The Kurds and traditional Kurdish areas now are totally under the protection of Vladimir Putin. We’ve kind of left folks that we were working with and that fought with us and suffered greatly against ISIS to the whims of presidents Putin and Erdogan. It’s dramatically decreased our ability to have any influence over the overall situation in Syria. I think we have to be honest about that, and I fear it’s going to get worse. 

TSD: Do you believe that the relationship between President Trump and Russian President Putin influenced Trump’s decision? 

BM: I can’t say that. I think Trump had a call with Erdogan similar to the call he had with Erdogan in December, which led to my resignation and Secretary [James] Mattis’ resignation. He’s not prepared for these phone calls, so he tends to believe everything that a foreign leader is telling him. It seems here that Erdogan told him that he can come in and take care of ISIS and, you know, don’t worry about it. And I don’t think Trump understood the consequences, if Turkey invades Northeast Syria, of what would happen. The entire tapestry that had been built over the years just unravels. And then who’s going to fill that vacuum as it opens up rapidly? It’s going to be the Russians and the Assad regime.

TSD: What do you think the future of the Islamic State may be?

BM: First, I think we have to be very proud as a country of what we did over two administrations against ISIS. We built a huge coalition under the Obama administration that carried forward in the Trump administration. We tried to apply all the lessons learned from the Iraq war and the Afghanistan war, these very hard lessons about endless wars and not getting over-invested, and we designed a campaign model that had a very limited U.S. investment, a lot of burden-sharing from allies all around the world and fighting being done by local people.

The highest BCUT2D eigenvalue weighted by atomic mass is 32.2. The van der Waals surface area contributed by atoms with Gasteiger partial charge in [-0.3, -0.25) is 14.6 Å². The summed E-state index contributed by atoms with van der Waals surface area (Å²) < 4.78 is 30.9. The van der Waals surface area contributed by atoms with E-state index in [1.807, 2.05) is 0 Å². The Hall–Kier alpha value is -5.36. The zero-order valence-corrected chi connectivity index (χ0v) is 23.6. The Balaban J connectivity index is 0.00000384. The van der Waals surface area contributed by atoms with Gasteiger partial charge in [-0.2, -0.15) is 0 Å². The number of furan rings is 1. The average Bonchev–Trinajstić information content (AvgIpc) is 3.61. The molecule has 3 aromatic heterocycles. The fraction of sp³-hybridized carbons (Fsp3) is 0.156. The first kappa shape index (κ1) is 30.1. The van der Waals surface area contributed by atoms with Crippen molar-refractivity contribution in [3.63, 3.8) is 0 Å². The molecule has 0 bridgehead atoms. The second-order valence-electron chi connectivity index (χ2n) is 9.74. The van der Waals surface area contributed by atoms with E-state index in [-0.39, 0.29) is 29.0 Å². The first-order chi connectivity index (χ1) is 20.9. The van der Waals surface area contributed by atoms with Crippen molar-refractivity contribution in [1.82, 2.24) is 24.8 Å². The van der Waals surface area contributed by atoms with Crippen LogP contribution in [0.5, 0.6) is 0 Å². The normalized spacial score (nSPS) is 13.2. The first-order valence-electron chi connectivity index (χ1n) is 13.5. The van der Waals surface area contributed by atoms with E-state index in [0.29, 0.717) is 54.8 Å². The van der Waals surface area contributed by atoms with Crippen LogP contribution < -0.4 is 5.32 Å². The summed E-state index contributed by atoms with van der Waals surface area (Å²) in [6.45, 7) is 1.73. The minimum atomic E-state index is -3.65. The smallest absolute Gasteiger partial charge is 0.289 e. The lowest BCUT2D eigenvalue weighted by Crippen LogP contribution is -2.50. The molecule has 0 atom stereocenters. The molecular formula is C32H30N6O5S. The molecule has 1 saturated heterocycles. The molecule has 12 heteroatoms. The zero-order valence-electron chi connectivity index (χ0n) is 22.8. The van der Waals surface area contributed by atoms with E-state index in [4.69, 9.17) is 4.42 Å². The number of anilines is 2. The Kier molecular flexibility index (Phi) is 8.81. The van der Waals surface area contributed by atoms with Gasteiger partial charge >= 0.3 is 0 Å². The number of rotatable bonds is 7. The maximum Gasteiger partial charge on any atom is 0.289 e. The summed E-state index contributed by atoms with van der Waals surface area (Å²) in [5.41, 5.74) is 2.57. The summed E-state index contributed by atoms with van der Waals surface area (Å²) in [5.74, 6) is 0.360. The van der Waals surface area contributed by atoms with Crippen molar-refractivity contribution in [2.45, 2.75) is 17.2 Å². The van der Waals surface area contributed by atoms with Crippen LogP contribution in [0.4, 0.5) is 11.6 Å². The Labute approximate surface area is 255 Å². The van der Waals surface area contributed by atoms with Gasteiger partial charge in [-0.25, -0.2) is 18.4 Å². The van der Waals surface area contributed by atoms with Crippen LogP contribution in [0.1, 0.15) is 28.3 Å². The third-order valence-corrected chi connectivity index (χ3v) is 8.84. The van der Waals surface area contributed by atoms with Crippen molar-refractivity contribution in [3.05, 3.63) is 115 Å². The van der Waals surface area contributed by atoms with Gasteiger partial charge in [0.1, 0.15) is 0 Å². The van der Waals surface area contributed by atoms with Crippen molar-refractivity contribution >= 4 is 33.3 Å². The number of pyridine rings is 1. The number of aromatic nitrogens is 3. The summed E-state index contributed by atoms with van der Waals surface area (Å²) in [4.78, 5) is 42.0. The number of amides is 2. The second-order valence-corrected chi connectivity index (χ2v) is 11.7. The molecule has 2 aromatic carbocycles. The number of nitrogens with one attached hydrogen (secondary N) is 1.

I think that model was successful. I think it was sustainable. I think it’s tragic that President Trump has kind of ripped it to shreds. You don’t just declare mission accomplished and pull up stakes. You have to have something in place. You don’t leave a vacuum behind. But I think we also can be very proud of what we’ve done to ISIS. The coalition remains intact.

TSD: How would you respond to people who look at the troop withdrawal and say the goal should be to get the United States out of the Middle East? At what point do you think the U.S. could remove itself? 

BM: Nobody was saying we’d stay in Syria forever. This really started in December of last year when Trump said, “get out.” At that time, we only had 2000 American troops in Syria. In that theater, you have Bassar al-Assad, you have Putin, you have Hamani from Iran, you have Erdogan and ISIS, you have Al Qaeda, you have Shia militias, Iranian-backed militias. It’s very complicated. And when the American president says he wants nothing to do with it, it changes the incentives and the way all those actors act, and I think it increases the risk to the United States.